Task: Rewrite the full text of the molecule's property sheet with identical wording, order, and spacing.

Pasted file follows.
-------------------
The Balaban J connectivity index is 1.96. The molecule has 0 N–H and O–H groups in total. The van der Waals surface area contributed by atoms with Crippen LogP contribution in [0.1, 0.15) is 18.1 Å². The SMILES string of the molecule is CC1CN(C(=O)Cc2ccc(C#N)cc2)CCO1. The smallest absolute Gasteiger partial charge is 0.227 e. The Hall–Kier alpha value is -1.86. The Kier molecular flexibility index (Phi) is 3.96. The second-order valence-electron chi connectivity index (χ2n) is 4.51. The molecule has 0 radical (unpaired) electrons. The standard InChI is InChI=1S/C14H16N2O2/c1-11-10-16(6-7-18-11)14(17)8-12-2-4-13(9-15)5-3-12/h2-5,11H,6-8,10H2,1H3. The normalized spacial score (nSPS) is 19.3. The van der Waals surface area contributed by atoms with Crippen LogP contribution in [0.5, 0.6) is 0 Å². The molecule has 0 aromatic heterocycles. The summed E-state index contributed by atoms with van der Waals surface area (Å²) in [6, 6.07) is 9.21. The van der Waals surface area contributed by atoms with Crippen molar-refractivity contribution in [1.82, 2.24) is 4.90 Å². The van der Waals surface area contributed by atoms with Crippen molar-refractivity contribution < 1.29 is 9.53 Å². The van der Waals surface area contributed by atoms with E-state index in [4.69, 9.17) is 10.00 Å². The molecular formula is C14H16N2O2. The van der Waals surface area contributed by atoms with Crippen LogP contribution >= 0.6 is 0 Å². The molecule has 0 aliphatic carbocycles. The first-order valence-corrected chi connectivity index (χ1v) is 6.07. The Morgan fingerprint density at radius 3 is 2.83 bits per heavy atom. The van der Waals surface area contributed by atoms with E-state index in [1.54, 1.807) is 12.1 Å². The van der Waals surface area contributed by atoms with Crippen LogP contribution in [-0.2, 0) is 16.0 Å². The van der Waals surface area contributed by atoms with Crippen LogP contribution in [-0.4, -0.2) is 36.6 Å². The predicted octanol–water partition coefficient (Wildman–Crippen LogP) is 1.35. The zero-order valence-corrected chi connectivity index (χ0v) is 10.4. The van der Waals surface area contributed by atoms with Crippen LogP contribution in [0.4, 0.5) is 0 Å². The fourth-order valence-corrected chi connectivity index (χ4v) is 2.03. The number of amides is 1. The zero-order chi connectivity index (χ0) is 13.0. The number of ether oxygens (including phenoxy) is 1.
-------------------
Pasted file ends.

The Balaban J connectivity index is 1.96. The molecule has 0 N–H and O–H groups in total. The van der Waals surface area contributed by atoms with Crippen LogP contribution in [0.1, 0.15) is 18.1 Å². The SMILES string of the molecule is CC1CN(C(=O)Cc2ccc(C#N)cc2)CCO1. The smallest absolute Gasteiger partial charge is 0.227 e. The Hall–Kier alpha value is -1.86. The Kier molecular flexibility index (Phi) is 3.96. The second-order valence-electron chi connectivity index (χ2n) is 4.51. The molecule has 0 radical (unpaired) electrons. The standard InChI is InChI=1S/C14H16N2O2/c1-11-10-16(6-7-18-11)14(17)8-12-2-4-13(9-15)5-3-12/h2-5,11H,6-8,10H2,1H3. The normalized spacial score (nSPS) is 19.3. The van der Waals surface area contributed by atoms with Crippen LogP contribution in [0.5, 0.6) is 0 Å². The molecule has 0 aromatic heterocycles. The summed E-state index contributed by atoms with van der Waals surface area (Å²) in [6, 6.07) is 9.21. The van der Waals surface area contributed by atoms with Crippen molar-refractivity contribution in [1.82, 2.24) is 4.90 Å². The van der Waals surface area contributed by atoms with Crippen molar-refractivity contribution < 1.29 is 9.53 Å². The van der Waals surface area contributed by atoms with E-state index in [4.69, 9.17) is 10.00 Å². The molecular formula is C14H16N2O2. The van der Waals surface area contributed by atoms with Crippen LogP contribution >= 0.6 is 0 Å². The molecule has 0 aliphatic carbocycles. The first-order valence-corrected chi connectivity index (χ1v) is 6.07. The Morgan fingerprint density at radius 3 is 2.83 bits per heavy atom. The van der Waals surface area contributed by atoms with E-state index in [1.54, 1.807) is 12.1 Å². The van der Waals surface area contributed by atoms with Crippen LogP contribution in [-0.2, 0) is 16.0 Å². The van der Waals surface area contributed by atoms with Crippen LogP contribution in [-0.4, -0.2) is 36.6 Å². The predicted octanol–water partition coefficient (Wildman–Crippen LogP) is 1.35. The zero-order valence-corrected chi connectivity index (χ0v) is 10.4. The van der Waals surface area contributed by atoms with Crippen LogP contribution in [0.4, 0.5) is 0 Å². The fourth-order valence-corrected chi connectivity index (χ4v) is 2.03. The number of amides is 1. The zero-order chi connectivity index (χ0) is 13.0. The number of ether oxygens (including phenoxy) is 1.